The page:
- Material: Any rigid, non-glare finish, material. Most commonly, we use ADA plastic, wood, or metal.
- Thickness of Material: Most commonly, the base material will be 1/8” thick (though we’ve seen both 1/16” and ¼” thick base material used, too). The tactile lettering is required to be 1/32” thick.
- Braille: Braille must be dome shaped (not flat or pointed), precisely sized and spaced, contracted as Grade II, and be in lower case except for proper names and acronyms OR when serving as the letter in a room number (i.e. B12).
- Colors: There must be contrast between the lettering and the base of the sign (light characters on dark background, or vice versa). Note: we discuss some color recommendations in our ADA Recommendations section below.
- Pictogram Height: Pictograms, the raised symbols on the sign, must be in their own 6” high field.
- Lettering Height: The height of the lettering on the sign must be between 5/8” and 2”, with a minimum of 1/8” spacing between letters.
- Sign Spacing: You must have a 3/8” minimum margin around all raised elements of the sign (pictogram, lettering, and braille), and a 1” high space is needed for each line of braille. Line spacing (if your text takes up multiple lines) should be within 35-70% of character height.
- Braille Spacing: Braille shall be 3/8” to ½” below last line of text.
- Fonts: The font that is selected must be sans serif (examples listed in ADA Recommendations below) and entirely uppercase. Font also must not be overly bold, condensed, italicized, etc. The maximum stroke on a character is 15%.
Office Sign Company ensures that all of our standard braille signage offerings are ADA-compliant, and if there are ever concerns on an order that is placed, our art team will reach out to correct these issues. In instances where text requires being put on two lines, we may have to enlarge the overall size of your sign to allow it to fit. With any inquiries on braille signs being ordered from Office Sign Company, please contact our customer service team immediately by emailing firstname.lastname@example.org or calling (701)-526-3835. Thank you!
Having years of experience in creating ADA Braille Signage, we understand that equipping one’s workspace with compliant signs can be quite the large undertaking. For that reason, we wanted to compile a list of some recommended materials, colors, and fonts below for you to expedite the process on your end. If you’d like to see a proof of an ADA sign with these variables being used, please fill out our Request a Proof form (link) to receive a visual representation of what your signage would look like prior to ordering.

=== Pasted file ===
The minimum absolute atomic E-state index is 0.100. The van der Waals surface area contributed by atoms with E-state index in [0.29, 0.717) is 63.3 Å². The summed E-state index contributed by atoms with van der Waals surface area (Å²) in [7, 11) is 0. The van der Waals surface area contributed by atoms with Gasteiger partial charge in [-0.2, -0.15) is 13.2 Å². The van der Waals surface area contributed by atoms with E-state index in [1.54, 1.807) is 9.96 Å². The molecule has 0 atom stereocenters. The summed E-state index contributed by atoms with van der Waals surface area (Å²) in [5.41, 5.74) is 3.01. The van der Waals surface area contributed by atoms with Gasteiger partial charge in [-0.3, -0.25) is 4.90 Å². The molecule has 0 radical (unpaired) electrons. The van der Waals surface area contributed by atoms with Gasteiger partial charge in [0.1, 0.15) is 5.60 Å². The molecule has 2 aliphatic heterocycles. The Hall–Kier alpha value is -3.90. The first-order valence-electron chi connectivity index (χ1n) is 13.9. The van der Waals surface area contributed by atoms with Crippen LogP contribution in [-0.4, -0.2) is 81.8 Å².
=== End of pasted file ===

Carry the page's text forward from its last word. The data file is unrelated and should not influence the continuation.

Materials For ADA Signs
To refresh, the only real regulations regarding materials relate to the material being non-glare, the braille beads being domed, and the raised lettering being 1/32” thick. Our recommendations for materials to use are as follows:
- Base/Background Material: ADA Plastic, in 1/8” thickness. Plastic manufacturers, understanding the needs of the sign industry, have prepared matte plastic material that will help pass inspections, and offer an increasingly vast list of color options as well (link to color chart page). This material is what we use for 99% of our ADA signage, and still allows you to choose brushed metal surfaces, solid color surfaces, partially translucent surfaces, and more. You can’t go wrong with the selection and material quality of the 1/8” ADA Plastic material.
- Tactile/Lettering Material: For tactile lettering, we recommend 1/32” ADA Plastic with Adhesive. The adhesive layer on the backside of this material will keep your lettering stuck to the base/background material, and the thickness of this material satisfies compliance inspections. Also, there are quite a few color options for this material. The only thing to remember is that your tactile lettering color choice must contrast with the background material (common pairings are: Black with White, Black with Silver, Navy and White, etc.).
- Braille: For the braille beads, you’ll have a few different color options to choose from, including clear, white, and silver. Our recommendation is white or clear because they are typically a lower expense, and a bit more subtle (drawing less attention to the braille for those who don’t require it).
FontsWith ADA regulations requiring fonts to be sans serif, some of your company brand books just got thrown out the window. Not to fret, we offer a variety of fonts that are both compliant and stylish for all of our standard ADA signs. Some of the primary fonts we recommend are:
For more options, or to see how your text would look in a variety of different fonts, please access our Font Choices tool (Sign Fonts) or contact our art team at email@example.com with any questions! Colors As noted, some awesome plastic fabricators have been able to select a variety of great matte color options for ADA material that will work for your signage. Shown below are a variety of options for you to pursue. If you have any questions, or if you’d like to see other colors, please contact our service team at firstname.lastname@example.org or by calling (701)-526-3835.
*Note: you may need to contact your local or state municipality in the event your signage falls outside of the DOJ 2010 ADA Standards.Click Here to view the complete list of ADA sign color choices.